Dengue, mosquito-borne diseases rising in Europe: EU agency

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Published: 6/12/2024 5:48:16 AM

Cases of dengue and other mosquito-borne diseases are rising significantly in Europe as climate change creates warmer conditions that help invasive mosquitos spread, the EU's health agency warned on Tuesday.

In 2023, 130 locally acquired cases of dengue were reported in the region comprising the European Union (EU) plus Iceland, Liechtenstein and Norway (EEA), compared to 71 in 2022.

This was a "significant increase" from the 2010-2021 period, when the number for the entire period was 73, the Stockholm-based European Centre for Disease Prevention and Control (ECDC) said.

Imported cases were also on the rise, with 1,572 cases in 2022 and 4,900 in 2023, "the highest number" since the start of EU monitoring in 2008.

"Europe is already seeing how climate change is creating more favourable conditions for invasive mosquitos to spread into previously unaffected areas and infect more people with diseases such as dengue," ECDC director Andrea Ammon said.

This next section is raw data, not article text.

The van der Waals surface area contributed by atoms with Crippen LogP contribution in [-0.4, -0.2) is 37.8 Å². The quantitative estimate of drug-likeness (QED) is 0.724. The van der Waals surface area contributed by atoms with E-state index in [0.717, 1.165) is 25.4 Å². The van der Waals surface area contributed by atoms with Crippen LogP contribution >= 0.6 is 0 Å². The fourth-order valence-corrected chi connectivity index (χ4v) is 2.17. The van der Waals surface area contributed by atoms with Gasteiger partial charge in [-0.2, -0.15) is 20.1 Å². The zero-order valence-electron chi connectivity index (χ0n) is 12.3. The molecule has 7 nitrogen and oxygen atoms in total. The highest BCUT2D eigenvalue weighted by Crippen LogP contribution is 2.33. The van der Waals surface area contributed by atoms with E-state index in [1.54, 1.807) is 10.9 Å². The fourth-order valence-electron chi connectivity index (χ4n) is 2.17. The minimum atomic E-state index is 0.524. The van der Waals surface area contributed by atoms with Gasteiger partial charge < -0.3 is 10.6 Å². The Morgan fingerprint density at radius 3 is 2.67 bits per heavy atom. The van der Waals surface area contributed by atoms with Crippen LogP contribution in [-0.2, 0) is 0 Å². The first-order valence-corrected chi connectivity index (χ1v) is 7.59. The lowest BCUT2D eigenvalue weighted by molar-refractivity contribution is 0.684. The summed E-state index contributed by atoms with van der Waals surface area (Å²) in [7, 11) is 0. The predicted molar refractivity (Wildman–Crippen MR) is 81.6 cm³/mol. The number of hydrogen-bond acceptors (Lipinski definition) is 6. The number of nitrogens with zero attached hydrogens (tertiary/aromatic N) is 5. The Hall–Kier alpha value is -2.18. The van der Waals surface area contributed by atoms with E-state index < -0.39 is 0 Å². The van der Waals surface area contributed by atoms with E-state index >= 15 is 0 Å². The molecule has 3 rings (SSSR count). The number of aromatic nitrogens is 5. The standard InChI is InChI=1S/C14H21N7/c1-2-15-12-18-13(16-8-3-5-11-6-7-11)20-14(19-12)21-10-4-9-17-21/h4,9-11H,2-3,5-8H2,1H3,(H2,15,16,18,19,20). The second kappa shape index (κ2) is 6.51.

"What we can see is that there is a connection between a higher temperature in summer, a milder winter and the spread of the mosquitos further in areas where they are not present right now," Ammon told a press conference.

For West Nile virus, 713 locally acquired cases were reported in 123 different regions in nine EU countries in 2023, and 67 deaths.

While the number of cases was down from 1,133 in 2022, the number of affected regions was the highest since 2018.

The mosquito responsible for spreading the West Nile virus, Culex pipiens, is native to Europe and is present throughout the EU/EEA, the ECDC said.

The Aedes albopictus mosquito, known for transmitting the dengue, chikungunya and Zika viruses, "is spreading further north, east and west in Europe, and now has self-sustaining populations across 13 EU/EEA countries", the ECDC said.

The Aedes aegypti species, responsible for spreading yellow fever, dengue, chikungunya and Zika, has recently established itself in Cyprus and several outermost EU regions, such as Madeira and the French Caribbean islands, it said.

"It is widely anticipated that climate change will largely impact the spread of mosquito-borne diseases in Europe, for instance, through the creation of environmental conditions favourable for the establishment and growth of mosquito populations," the ECDC said.

The agency said the establishment of coordinated measures, such as insecticidal nets and indoor residual spraying, were crucial to combat mosquito-borne illnesses, as well as simple measures such as removing stagnant water from balconies and gardens and personal protective efforts to reduce the risk of mosquito bites.

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